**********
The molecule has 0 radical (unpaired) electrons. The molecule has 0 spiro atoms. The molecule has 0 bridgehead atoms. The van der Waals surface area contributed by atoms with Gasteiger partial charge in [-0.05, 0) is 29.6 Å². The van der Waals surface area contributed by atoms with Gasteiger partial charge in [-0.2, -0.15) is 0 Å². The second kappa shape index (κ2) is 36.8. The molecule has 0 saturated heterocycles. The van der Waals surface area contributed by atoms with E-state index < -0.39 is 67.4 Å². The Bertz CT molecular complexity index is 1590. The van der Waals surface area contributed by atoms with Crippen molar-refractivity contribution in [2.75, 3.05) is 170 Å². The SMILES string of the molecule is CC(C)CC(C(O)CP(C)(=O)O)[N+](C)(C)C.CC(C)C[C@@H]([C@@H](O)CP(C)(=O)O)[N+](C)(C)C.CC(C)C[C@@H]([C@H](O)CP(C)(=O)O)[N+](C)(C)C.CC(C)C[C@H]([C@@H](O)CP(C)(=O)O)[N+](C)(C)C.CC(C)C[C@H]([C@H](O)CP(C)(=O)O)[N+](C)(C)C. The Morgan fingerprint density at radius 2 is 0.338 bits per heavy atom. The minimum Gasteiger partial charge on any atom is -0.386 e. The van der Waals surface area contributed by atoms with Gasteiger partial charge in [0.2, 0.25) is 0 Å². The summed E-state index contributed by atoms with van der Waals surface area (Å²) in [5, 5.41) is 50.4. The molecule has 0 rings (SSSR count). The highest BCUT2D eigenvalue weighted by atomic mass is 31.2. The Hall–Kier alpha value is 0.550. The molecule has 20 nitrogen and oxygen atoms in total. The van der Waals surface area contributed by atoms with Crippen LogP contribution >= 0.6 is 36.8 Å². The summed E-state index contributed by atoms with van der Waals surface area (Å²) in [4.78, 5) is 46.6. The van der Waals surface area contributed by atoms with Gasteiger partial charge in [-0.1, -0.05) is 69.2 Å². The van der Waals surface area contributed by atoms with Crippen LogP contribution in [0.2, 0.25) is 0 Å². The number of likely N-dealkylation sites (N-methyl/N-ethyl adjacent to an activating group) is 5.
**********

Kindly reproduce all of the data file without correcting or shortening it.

The molecule has 0 radical (unpaired) electrons. The molecule has 0 spiro atoms. The molecule has 0 bridgehead atoms. The van der Waals surface area contributed by atoms with Gasteiger partial charge in [-0.05, 0) is 29.6 Å². The van der Waals surface area contributed by atoms with Gasteiger partial charge in [-0.2, -0.15) is 0 Å². The second kappa shape index (κ2) is 36.8. The molecule has 0 saturated heterocycles. The van der Waals surface area contributed by atoms with E-state index < -0.39 is 67.4 Å². The Bertz CT molecular complexity index is 1590. The van der Waals surface area contributed by atoms with Crippen molar-refractivity contribution in [2.75, 3.05) is 170 Å². The SMILES string of the molecule is CC(C)CC(C(O)CP(C)(=O)O)[N+](C)(C)C.CC(C)C[C@@H]([C@@H](O)CP(C)(=O)O)[N+](C)(C)C.CC(C)C[C@@H]([C@H](O)CP(C)(=O)O)[N+](C)(C)C.CC(C)C[C@H]([C@@H](O)CP(C)(=O)O)[N+](C)(C)C.CC(C)C[C@H]([C@H](O)CP(C)(=O)O)[N+](C)(C)C. The Morgan fingerprint density at radius 2 is 0.338 bits per heavy atom. The minimum Gasteiger partial charge on any atom is -0.386 e. The van der Waals surface area contributed by atoms with Gasteiger partial charge in [0.2, 0.25) is 0 Å². The summed E-state index contributed by atoms with van der Waals surface area (Å²) in [5, 5.41) is 50.4. The molecule has 0 rings (SSSR count). The highest BCUT2D eigenvalue weighted by atomic mass is 31.2. The Hall–Kier alpha value is 0.550. The molecule has 20 nitrogen and oxygen atoms in total. The van der Waals surface area contributed by atoms with Crippen LogP contribution >= 0.6 is 36.8 Å². The summed E-state index contributed by atoms with van der Waals surface area (Å²) in [4.78, 5) is 46.6. The van der Waals surface area contributed by atoms with Gasteiger partial charge in [-0.1, -0.05) is 69.2 Å². The van der Waals surface area contributed by atoms with Crippen LogP contribution in [0.2, 0.25) is 0 Å². The number of likely N-dealkylation sites (N-methyl/N-ethyl adjacent to an activating group) is 5.